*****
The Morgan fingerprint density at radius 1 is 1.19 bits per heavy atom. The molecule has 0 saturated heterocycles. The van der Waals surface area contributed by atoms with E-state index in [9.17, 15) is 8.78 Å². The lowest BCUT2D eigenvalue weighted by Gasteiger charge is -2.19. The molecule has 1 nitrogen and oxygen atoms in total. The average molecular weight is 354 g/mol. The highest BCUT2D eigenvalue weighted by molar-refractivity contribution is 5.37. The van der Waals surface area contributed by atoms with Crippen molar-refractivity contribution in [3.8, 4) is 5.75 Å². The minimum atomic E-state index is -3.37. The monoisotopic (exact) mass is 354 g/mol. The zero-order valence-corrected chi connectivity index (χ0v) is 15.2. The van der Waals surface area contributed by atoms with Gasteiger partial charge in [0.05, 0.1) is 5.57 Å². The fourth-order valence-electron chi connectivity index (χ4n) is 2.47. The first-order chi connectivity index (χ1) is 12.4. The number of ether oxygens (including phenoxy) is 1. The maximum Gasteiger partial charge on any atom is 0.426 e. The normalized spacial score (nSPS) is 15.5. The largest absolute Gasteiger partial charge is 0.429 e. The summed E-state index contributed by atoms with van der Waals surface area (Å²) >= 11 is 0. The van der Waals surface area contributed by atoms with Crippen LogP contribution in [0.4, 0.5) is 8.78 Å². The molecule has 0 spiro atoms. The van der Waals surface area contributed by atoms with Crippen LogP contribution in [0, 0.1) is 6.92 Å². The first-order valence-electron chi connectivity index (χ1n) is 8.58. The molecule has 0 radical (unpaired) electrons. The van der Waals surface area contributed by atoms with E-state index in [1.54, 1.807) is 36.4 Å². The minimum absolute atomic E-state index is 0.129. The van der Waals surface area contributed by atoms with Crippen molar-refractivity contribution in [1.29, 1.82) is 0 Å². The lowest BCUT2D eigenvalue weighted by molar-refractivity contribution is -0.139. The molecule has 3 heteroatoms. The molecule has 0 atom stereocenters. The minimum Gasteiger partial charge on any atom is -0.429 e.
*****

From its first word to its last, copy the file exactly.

The Morgan fingerprint density at radius 1 is 1.19 bits per heavy atom. The molecule has 0 saturated heterocycles. The van der Waals surface area contributed by atoms with E-state index in [9.17, 15) is 8.78 Å². The lowest BCUT2D eigenvalue weighted by Gasteiger charge is -2.19. The molecule has 1 nitrogen and oxygen atoms in total. The average molecular weight is 354 g/mol. The highest BCUT2D eigenvalue weighted by molar-refractivity contribution is 5.37. The van der Waals surface area contributed by atoms with Crippen molar-refractivity contribution in [3.8, 4) is 5.75 Å². The minimum atomic E-state index is -3.37. The monoisotopic (exact) mass is 354 g/mol. The zero-order valence-corrected chi connectivity index (χ0v) is 15.2. The van der Waals surface area contributed by atoms with Gasteiger partial charge in [0.05, 0.1) is 5.57 Å². The fourth-order valence-electron chi connectivity index (χ4n) is 2.47. The first-order chi connectivity index (χ1) is 12.4. The number of ether oxygens (including phenoxy) is 1. The maximum Gasteiger partial charge on any atom is 0.426 e. The normalized spacial score (nSPS) is 15.5. The largest absolute Gasteiger partial charge is 0.429 e. The summed E-state index contributed by atoms with van der Waals surface area (Å²) >= 11 is 0. The van der Waals surface area contributed by atoms with Crippen LogP contribution in [0.4, 0.5) is 8.78 Å². The molecule has 0 spiro atoms. The van der Waals surface area contributed by atoms with Crippen LogP contribution in [0, 0.1) is 6.92 Å². The first-order valence-electron chi connectivity index (χ1n) is 8.58. The molecule has 0 radical (unpaired) electrons. The van der Waals surface area contributed by atoms with E-state index in [1.54, 1.807) is 36.4 Å². The minimum absolute atomic E-state index is 0.129. The van der Waals surface area contributed by atoms with Crippen molar-refractivity contribution in [1.29, 1.82) is 0 Å². The lowest BCUT2D eigenvalue weighted by molar-refractivity contribution is -0.139. The molecule has 3 heteroatoms. The molecule has 0 atom stereocenters. The minimum Gasteiger partial charge on any atom is -0.429 e.